Getting rid of monoliths: #lagom and microservice hooha

The road to ridding application monoliths is one wrought with many obstacles, mostly organisational. Whatever your reason behind this brave move, you have convinced yourself that you will fix this big ball of mud, somehow… You will no longer stand for this shanty town of a spaghetti code, riddled with nonsensical donkey poo. The code no longer speaks to you, it has surpassed the point of having a smell. This abomination has a cyclomatic “flavour” that you can almost taste it at the tip of the tongue. No amount of Ballmer’s peak is going to help. So you are going to make good on that promise to your linting tool, probably Sonar, for whom you have whispered hours of sweet nothings to the tunes of Bob Marley, “Don’t worry ‘bout a thing ’cause every little thing gonna be alright…” What once was a good idea has hideously mutated into a giant walking talking abomination that crawls under your skin and haunts your every step. Under the guise of some sound architectural decisions, you are going to pay down this technical debt, hard. You are going to to do microservice, and you are going to ship Docker containers. If this is you, read on.

The biggest modern day monoliths of them all, J2EE

Tasked with the daunting task of ripping apart functional applications into microservices, you will battle bikeshedders whilst debating your silly asses off with armies of monolith fandom. During what seems to be a very long coup d’état, this attempt to evangelise a newer leaner architecture and approach is riddled with skeptics. “What is frontend without JSF or JSP?! How dare you even question server-push technology like XYZFaces? Then how about the JNDI lookups and EJBs?! Surely you cannot replace these things?”

So six years ago, I had a very pleasant experience of pulling out Glassfish with embedded Jetty, replacing I-Hate-My-Faces with some simple JS (nowadays we call it the MEAN stack, or its many other permutations), and started building APIs with microservice principles. Turns out that is what Spotify did too at the time. So there you go haters. Bottom line, do not use J2EE no matter what if you care about having a competitive advantage. But if you need some good reasons, here are some:

  • Most J2EE containers are grounded on the notion of vertical scalability last I checked. Clustering should be idempotent and stateless, and scaling horizontal.
  • J2EE containers are not cloud native. Just look at their clustering! Unless you feel like having VPNs and private networks across different public clouds or data centers, you can probably just forget it.
  • So let’s put it behind the load balancer? No, most J2EE containers don’t do shared session persistence out of the box.
  • Let’s not kid ourselves, you will customise the crap out of this J2EE container; dropping war files upon war files to fix all its shortcomings.
  • Your sysadmins do not work with war/jar/ear files. They are *nix gurus deserving to be treated like one. Ship your product like an actual product, sir! Apt/yum/brew is your friend and please follow Filesystem Hierarchy Standard (FHS) for goodness sake.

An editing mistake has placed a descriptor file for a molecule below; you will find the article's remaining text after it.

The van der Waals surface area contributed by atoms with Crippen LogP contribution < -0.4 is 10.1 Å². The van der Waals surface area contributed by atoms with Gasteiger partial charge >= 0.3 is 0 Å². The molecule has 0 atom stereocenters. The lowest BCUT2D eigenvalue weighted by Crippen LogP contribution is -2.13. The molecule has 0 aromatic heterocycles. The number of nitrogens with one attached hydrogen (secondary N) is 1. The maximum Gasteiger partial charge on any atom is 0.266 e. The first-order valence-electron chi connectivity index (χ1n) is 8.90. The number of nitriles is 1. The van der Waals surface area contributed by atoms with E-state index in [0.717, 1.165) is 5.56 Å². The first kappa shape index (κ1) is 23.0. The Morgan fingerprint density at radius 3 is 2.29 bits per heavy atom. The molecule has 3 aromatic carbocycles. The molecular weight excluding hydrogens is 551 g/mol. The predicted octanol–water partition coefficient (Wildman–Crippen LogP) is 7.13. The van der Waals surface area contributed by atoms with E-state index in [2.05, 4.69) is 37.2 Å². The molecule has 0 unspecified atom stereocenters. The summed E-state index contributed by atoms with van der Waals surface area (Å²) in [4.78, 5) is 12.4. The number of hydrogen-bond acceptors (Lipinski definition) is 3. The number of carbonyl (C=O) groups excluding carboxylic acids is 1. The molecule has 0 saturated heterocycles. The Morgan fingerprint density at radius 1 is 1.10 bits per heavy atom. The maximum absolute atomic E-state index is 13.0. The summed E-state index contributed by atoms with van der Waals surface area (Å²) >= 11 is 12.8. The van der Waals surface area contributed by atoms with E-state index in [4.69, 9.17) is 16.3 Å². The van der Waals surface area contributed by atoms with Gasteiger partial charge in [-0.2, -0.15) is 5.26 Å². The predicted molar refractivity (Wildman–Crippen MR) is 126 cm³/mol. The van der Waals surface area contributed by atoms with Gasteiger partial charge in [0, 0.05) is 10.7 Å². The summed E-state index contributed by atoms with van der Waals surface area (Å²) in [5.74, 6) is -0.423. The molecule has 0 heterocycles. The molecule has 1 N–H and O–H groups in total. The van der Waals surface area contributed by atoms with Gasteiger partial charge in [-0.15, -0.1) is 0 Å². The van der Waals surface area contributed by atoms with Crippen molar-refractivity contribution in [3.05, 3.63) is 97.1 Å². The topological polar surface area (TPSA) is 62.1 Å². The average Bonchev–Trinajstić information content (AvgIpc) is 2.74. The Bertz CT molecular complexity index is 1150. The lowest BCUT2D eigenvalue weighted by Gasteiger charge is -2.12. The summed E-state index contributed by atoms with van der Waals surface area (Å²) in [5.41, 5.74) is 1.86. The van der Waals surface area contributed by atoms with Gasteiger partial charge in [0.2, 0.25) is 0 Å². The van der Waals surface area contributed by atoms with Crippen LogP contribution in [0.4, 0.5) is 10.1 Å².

Decide exactly what you are going to piecemeal

Have a very clear idea of the different categories or lifecycles of the applications you are going to transform. Timing is important, as with showing results. Afterall, this is the minimum viable product (MVP) approach naturally. Highly recommend avoiding system of records to begin with, those are definitely not quick wins and you will be in an arduous match, going for the full 5 rounds. Your future competitive advantage does not sit in your ERP or CRM systems. If it does, then um, yeah.

  • Isolate and separate clearly the functionality you are transforming or building
  • Ensure the isolation goes all the way down to infra, this is devops after all
  • Think of how to horizontally scale
  • Think of elasticity
  • Think of shared persistence across network

Java is dead, long live Java!

The trend a few years back was relentlessly hating on Java and Java devs. Evidence shows otherwise. Java is still around and it is going to be around for quite some time to come. No need to switch out it just yet even after the programming nuclear winter imposed by object-orientation and Java/.NET alike. Good code, good ecosystem based on tooling, and good solid design patterns go a long way, regardless of application domain or programming languages.

The truth is the same could have been said about node.js. I recall a number of years back, few colleagues quoted Hacker News regarding the state of node.js and how immature it was and Java was the “preferred” choice, even though the sysadmin community bagged the crap out of Java at the time. If you make strategic decisions predominantly based on the whims of HN, then you are just as plonkers as the next troll. What your node.js/Java boys and girls need to remember:

  • Repeatable, testable build pipelines. Think CI/CD.
  • Coding standards and linting, no brainers there
  • Packaging. Do the right thing, treat sysadmins as your end customers.
  • Separate out load balancing or clustering to other applications like nginx or haproxy. TCP stack makes more sense when written in C.
  • Lord forbid you try to do TLS termination in Java. This is really not cool bro. You got a number of other choices, so do not add this complexity to the landscape. There are no OpenSSL implementation in Java, and OpenSSL is already difficult to maintain as it is.
  • Good monitoring and logging practices goes a long way
  • Think network. Think TCP and HTTP.
  • Your JVM will live on top of a kernel. Know them. Tune that JVM and tune that kernel if needed.

So, microservices. Heard of #lagom?